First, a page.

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Romney Rounds Up Legal Talent:

The Mitt Romney campaign has announced several additions to its Advisory Committee on The Constitution and The Courts, including several prominent lawyers who had previously supported Fred Thompson campaign. Among the former legal Fredheads to enlist in Team Romney include former Deputy Assistant Attorney General Victoria Toensing, Former Assistant Attorney General Rachel Brand, Former Assistant Attorney General Viet Dinh, Former Assistant Attorney General Charles Cooper, Former Assistant Attorney General Eileen O'Connor, and Former Deputy Assistant Attorney General Noel Franscisco, among others. It's an impressive list of additions to an already impressive roster of legal talent. Notably absent from the list, however, are any of the former Fredheads who contribute to this blog. As far as I am aware, we are all still uncommitted.

pgepps (www):
Stay that way. :-)

There are worse prospects than Romney, but. . . . he ain't Fred. It's hard for me to very enthusiastically back one of the remaining candidates over another. I find myself asking, "Who shows the least interest in domestic politics?" among these perhaps-necessary evils. Romney, unfortunately, sounds like "a man with a plan."
1.24.2008 10:49pm
MilesLegis:
I am in the military. There is no question about Romney: we would describe him as 'squared away', or 'he has his [stuff] wired tight'.

The only thing Romney does not do is rely on the death of the Son of God for his Salvation from sinful rebellion from God.

There are no other candidates on the field even close to Romney's ideological conservatism. Unless you are looking for a certain personality, in which case you might want the affable but liberal Huckabee, then Romney is the unquestionable conservative choice.
1.24.2008 10:56pm
Milhouse (www):
I know what you mean. I still haven't decided whether, in the primary, I will write Thompson in, or vote for Romney just to keep the other, less acceptable, candidates from winning. In the general election, if McCain, Giuliani, or Huckabee get the GOP nomination, I don't think voting GOP will be one of my options. Romney I could live with; he may turn out no worse than Bush.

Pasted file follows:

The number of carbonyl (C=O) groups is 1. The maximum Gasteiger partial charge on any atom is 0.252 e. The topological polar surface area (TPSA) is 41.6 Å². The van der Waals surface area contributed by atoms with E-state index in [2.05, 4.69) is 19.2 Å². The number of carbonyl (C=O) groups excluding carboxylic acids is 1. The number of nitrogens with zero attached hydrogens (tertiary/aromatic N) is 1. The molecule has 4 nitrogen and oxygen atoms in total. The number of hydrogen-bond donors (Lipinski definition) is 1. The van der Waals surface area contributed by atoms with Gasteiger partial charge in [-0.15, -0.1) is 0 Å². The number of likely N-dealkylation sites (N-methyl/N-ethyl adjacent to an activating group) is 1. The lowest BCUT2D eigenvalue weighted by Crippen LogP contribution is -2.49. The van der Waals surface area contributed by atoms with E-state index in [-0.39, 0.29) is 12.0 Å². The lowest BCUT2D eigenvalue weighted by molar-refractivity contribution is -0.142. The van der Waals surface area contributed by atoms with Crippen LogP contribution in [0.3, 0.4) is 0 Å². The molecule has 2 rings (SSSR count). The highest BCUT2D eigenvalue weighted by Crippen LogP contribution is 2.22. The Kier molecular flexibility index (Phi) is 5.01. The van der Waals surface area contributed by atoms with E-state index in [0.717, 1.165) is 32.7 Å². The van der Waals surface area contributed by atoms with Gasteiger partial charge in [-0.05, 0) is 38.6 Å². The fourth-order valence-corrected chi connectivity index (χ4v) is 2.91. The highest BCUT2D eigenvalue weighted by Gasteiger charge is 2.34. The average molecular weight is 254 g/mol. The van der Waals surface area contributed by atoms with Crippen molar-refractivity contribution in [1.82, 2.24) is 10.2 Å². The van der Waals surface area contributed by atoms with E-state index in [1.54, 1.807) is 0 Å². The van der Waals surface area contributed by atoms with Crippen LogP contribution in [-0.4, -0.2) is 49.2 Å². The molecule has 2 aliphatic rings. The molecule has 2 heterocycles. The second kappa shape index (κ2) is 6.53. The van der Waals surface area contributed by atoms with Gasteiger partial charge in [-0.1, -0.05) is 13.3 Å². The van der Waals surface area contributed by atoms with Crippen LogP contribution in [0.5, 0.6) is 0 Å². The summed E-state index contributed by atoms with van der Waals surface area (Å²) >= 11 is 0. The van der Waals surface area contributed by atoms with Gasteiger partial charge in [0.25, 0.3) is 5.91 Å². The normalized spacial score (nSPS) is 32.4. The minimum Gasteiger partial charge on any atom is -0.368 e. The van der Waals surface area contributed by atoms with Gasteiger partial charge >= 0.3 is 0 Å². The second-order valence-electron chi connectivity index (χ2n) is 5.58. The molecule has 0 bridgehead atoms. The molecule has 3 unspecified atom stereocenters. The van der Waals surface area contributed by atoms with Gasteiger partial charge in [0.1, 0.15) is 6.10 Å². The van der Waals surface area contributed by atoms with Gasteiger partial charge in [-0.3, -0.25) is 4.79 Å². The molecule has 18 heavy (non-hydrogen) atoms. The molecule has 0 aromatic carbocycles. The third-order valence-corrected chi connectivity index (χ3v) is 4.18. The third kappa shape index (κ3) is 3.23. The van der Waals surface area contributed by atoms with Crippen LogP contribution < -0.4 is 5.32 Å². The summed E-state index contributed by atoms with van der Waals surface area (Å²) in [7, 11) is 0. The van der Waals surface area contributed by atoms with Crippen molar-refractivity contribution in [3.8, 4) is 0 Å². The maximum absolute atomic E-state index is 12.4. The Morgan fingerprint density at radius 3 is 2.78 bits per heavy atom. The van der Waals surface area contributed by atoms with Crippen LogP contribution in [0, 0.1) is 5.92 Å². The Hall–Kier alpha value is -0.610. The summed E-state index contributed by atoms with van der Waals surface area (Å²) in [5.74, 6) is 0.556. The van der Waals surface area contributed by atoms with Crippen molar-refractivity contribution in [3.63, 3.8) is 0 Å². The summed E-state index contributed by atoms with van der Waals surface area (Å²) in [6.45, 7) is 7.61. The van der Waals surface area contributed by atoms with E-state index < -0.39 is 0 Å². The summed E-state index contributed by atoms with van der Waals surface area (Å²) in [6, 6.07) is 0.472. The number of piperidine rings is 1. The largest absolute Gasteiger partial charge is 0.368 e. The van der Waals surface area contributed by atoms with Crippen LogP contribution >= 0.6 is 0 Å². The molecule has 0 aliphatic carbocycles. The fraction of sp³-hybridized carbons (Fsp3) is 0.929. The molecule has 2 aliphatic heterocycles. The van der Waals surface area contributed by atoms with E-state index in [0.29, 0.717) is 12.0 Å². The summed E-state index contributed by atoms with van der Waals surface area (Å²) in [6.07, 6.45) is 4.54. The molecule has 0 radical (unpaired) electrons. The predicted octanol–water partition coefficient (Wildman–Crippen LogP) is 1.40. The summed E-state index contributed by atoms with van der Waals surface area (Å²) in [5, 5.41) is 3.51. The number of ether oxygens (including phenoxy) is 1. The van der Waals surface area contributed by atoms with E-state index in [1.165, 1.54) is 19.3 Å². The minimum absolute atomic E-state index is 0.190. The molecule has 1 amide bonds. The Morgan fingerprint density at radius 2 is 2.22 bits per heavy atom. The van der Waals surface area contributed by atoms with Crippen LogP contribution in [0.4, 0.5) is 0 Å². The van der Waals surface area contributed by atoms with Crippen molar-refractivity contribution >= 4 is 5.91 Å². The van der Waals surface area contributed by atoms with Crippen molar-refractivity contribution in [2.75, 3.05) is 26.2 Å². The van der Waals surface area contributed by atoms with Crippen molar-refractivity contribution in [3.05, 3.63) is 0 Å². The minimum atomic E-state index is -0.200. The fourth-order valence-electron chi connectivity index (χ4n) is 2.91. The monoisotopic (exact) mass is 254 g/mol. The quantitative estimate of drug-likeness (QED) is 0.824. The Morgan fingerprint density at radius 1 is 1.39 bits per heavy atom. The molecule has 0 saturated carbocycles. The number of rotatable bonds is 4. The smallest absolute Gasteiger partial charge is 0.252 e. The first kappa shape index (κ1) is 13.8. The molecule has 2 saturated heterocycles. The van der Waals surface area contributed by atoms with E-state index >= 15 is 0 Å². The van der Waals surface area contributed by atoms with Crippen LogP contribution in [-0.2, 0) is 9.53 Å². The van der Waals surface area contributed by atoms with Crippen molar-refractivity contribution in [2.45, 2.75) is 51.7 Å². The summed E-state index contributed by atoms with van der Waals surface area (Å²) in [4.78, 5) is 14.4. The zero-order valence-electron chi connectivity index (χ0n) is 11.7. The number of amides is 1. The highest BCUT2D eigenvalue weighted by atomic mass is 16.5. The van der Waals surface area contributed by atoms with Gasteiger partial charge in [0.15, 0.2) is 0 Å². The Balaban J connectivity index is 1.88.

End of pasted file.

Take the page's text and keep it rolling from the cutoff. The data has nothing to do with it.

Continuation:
1.24.2008 11:36pm
Will Schendel (mail):
Miles,

You want to translate that second paragraph for the rest of us?
1.24.2008 11:36pm
Ted F (www):
Ex-Conspirator Michelle Boardman's on the Romney team, I believe.
1.24.2008 11:37pm
Cornellian (mail):
i>There are no other candidates on the field even close to Romney's ideological conservatism. Unless you are looking for a certain personality, in which case you might want the affable but liberal Huckabee, then Romney is the unquestionable conservative choice.

The problem is not Romney's conservative ideology, it's the fact he seems to have adopted that ideology right about the moment that he needed the support of Republican primary voters who consider that ideology important. In other words, he comes across with all the right words, not because he believes any of it, but because he's a CEO executing a marketing campaign.

As for whether Huckabee is "liberal", the Republican primary voters of South Carolina don't appear to think so, and SC is one of the most conservative states in the country.
1.25.2008 1:12am
Linus (mail):
Miles is trying to imply that Mormons (such as Mitt) are not Christians. Not too subtly, either.
1.25.2008 1:35am
Thorley Winston (mail) (www):
The problem is not Romney's conservative ideology, it's the fact he seems to have adopted that ideology right about the moment that he needed the support of Republican primary voters who consider that ideology important. In other words, he comes across with all the right words, not because he believes any of it, but because he's a CEO executing a marketing campaign.